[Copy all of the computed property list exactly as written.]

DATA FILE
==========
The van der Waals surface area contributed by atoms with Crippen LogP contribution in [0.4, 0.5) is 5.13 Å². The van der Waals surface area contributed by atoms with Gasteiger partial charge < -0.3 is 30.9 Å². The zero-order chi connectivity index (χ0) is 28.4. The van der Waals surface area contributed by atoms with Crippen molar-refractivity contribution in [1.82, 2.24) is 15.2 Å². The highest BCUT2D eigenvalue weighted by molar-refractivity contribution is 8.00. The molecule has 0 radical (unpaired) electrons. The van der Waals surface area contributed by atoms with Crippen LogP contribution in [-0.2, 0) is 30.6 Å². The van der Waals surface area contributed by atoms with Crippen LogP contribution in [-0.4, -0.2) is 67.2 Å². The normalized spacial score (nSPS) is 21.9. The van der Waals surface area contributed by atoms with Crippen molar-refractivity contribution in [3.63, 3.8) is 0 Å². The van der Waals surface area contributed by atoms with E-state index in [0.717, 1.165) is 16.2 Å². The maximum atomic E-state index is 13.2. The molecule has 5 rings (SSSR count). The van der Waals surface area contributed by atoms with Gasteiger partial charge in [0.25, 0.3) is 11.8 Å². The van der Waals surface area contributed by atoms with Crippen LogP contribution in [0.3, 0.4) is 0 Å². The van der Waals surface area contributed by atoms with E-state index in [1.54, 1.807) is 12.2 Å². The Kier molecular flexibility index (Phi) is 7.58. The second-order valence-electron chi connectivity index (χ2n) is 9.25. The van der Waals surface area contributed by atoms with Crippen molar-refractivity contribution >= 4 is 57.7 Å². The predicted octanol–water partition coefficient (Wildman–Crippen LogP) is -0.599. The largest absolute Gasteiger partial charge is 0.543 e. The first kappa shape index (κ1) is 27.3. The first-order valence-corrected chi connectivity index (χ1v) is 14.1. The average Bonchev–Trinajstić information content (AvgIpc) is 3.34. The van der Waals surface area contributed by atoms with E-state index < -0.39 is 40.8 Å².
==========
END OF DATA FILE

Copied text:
The van der Waals surface area contributed by atoms with Crippen LogP contribution in [0.4, 0.5) is 5.13 Å². The van der Waals surface area contributed by atoms with Gasteiger partial charge < -0.3 is 30.9 Å². The zero-order chi connectivity index (χ0) is 28.4. The van der Waals surface area contributed by atoms with Crippen molar-refractivity contribution in [1.82, 2.24) is 15.2 Å². The highest BCUT2D eigenvalue weighted by molar-refractivity contribution is 8.00. The molecule has 0 radical (unpaired) electrons. The van der Waals surface area contributed by atoms with Crippen LogP contribution in [-0.2, 0) is 30.6 Å². The van der Waals surface area contributed by atoms with Crippen LogP contribution in [-0.4, -0.2) is 67.2 Å². The normalized spacial score (nSPS) is 21.9. The van der Waals surface area contributed by atoms with Crippen molar-refractivity contribution in [3.63, 3.8) is 0 Å². The van der Waals surface area contributed by atoms with E-state index in [0.717, 1.165) is 16.2 Å². The maximum atomic E-state index is 13.2. The molecule has 5 rings (SSSR count). The van der Waals surface area contributed by atoms with Gasteiger partial charge in [0.25, 0.3) is 11.8 Å². The van der Waals surface area contributed by atoms with Crippen LogP contribution in [0.3, 0.4) is 0 Å². The van der Waals surface area contributed by atoms with E-state index in [1.54, 1.807) is 12.2 Å². The Kier molecular flexibility index (Phi) is 7.58. The second-order valence-electron chi connectivity index (χ2n) is 9.25. The van der Waals surface area contributed by atoms with Crippen molar-refractivity contribution >= 4 is 57.7 Å². The predicted octanol–water partition coefficient (Wildman–Crippen LogP) is -0.599. The largest absolute Gasteiger partial charge is 0.543 e. The first kappa shape index (κ1) is 27.3. The first-order valence-corrected chi connectivity index (χ1v) is 14.1. The average Bonchev–Trinajstić information content (AvgIpc) is 3.34. The van der Waals surface area contributed by atoms with E-state index < -0.39 is 40.8 Å².